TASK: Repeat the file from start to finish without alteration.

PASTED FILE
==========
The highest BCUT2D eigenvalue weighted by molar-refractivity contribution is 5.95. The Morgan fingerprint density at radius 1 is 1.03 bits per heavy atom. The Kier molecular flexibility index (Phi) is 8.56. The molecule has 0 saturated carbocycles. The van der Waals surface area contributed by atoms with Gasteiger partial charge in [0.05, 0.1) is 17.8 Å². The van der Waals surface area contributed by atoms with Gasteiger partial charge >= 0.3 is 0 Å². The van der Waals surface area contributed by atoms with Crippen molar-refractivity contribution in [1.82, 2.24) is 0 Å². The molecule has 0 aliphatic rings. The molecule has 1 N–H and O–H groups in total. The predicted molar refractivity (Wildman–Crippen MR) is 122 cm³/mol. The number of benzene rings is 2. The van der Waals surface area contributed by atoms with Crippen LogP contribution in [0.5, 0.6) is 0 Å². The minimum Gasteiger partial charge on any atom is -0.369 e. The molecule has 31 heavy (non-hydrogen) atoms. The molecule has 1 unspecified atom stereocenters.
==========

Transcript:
The highest BCUT2D eigenvalue weighted by molar-refractivity contribution is 5.95. The Morgan fingerprint density at radius 1 is 1.03 bits per heavy atom. The Kier molecular flexibility index (Phi) is 8.56. The molecule has 0 saturated carbocycles. The van der Waals surface area contributed by atoms with Gasteiger partial charge in [0.05, 0.1) is 17.8 Å². The van der Waals surface area contributed by atoms with Gasteiger partial charge >= 0.3 is 0 Å². The van der Waals surface area contributed by atoms with Crippen molar-refractivity contribution in [1.82, 2.24) is 0 Å². The molecule has 0 aliphatic rings. The molecule has 1 N–H and O–H groups in total. The predicted molar refractivity (Wildman–Crippen MR) is 122 cm³/mol. The number of benzene rings is 2. The van der Waals surface area contributed by atoms with Crippen LogP contribution in [0.5, 0.6) is 0 Å². The minimum Gasteiger partial charge on any atom is -0.369 e. The molecule has 31 heavy (non-hydrogen) atoms. The molecule has 1 unspecified atom stereocenters.